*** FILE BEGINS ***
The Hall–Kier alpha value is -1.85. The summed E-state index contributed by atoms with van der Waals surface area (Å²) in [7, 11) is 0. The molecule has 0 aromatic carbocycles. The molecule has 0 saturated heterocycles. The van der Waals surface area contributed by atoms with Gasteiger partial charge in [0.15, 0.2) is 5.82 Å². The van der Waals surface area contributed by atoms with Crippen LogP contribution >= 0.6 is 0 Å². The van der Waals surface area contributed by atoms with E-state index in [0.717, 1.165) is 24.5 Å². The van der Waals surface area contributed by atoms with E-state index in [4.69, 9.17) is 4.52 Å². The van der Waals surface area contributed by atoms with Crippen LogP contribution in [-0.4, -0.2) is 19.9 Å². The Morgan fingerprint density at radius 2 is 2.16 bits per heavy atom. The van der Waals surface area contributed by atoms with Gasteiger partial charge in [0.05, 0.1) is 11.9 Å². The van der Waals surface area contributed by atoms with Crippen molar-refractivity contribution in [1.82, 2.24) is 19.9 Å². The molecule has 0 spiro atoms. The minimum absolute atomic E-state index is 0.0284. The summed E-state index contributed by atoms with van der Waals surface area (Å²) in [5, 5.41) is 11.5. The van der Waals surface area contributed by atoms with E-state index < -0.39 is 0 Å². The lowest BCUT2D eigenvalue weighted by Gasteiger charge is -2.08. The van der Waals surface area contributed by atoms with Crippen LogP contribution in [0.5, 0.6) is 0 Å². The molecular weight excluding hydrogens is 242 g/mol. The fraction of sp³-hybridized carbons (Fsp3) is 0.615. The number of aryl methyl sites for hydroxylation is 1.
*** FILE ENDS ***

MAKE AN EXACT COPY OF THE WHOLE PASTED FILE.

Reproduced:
The Hall–Kier alpha value is -1.85. The summed E-state index contributed by atoms with van der Waals surface area (Å²) in [7, 11) is 0. The molecule has 0 aromatic carbocycles. The molecule has 0 saturated heterocycles. The van der Waals surface area contributed by atoms with Gasteiger partial charge in [0.15, 0.2) is 5.82 Å². The van der Waals surface area contributed by atoms with Crippen LogP contribution >= 0.6 is 0 Å². The van der Waals surface area contributed by atoms with E-state index in [0.717, 1.165) is 24.5 Å². The van der Waals surface area contributed by atoms with E-state index in [4.69, 9.17) is 4.52 Å². The van der Waals surface area contributed by atoms with Crippen LogP contribution in [-0.4, -0.2) is 19.9 Å². The Morgan fingerprint density at radius 2 is 2.16 bits per heavy atom. The van der Waals surface area contributed by atoms with Gasteiger partial charge in [0.05, 0.1) is 11.9 Å². The van der Waals surface area contributed by atoms with Crippen molar-refractivity contribution in [1.82, 2.24) is 19.9 Å². The molecule has 0 spiro atoms. The minimum absolute atomic E-state index is 0.0284. The summed E-state index contributed by atoms with van der Waals surface area (Å²) in [5, 5.41) is 11.5. The van der Waals surface area contributed by atoms with E-state index < -0.39 is 0 Å². The lowest BCUT2D eigenvalue weighted by Gasteiger charge is -2.08. The van der Waals surface area contributed by atoms with Crippen LogP contribution in [0.5, 0.6) is 0 Å². The molecular weight excluding hydrogens is 242 g/mol. The fraction of sp³-hybridized carbons (Fsp3) is 0.615. The number of aryl methyl sites for hydroxylation is 1.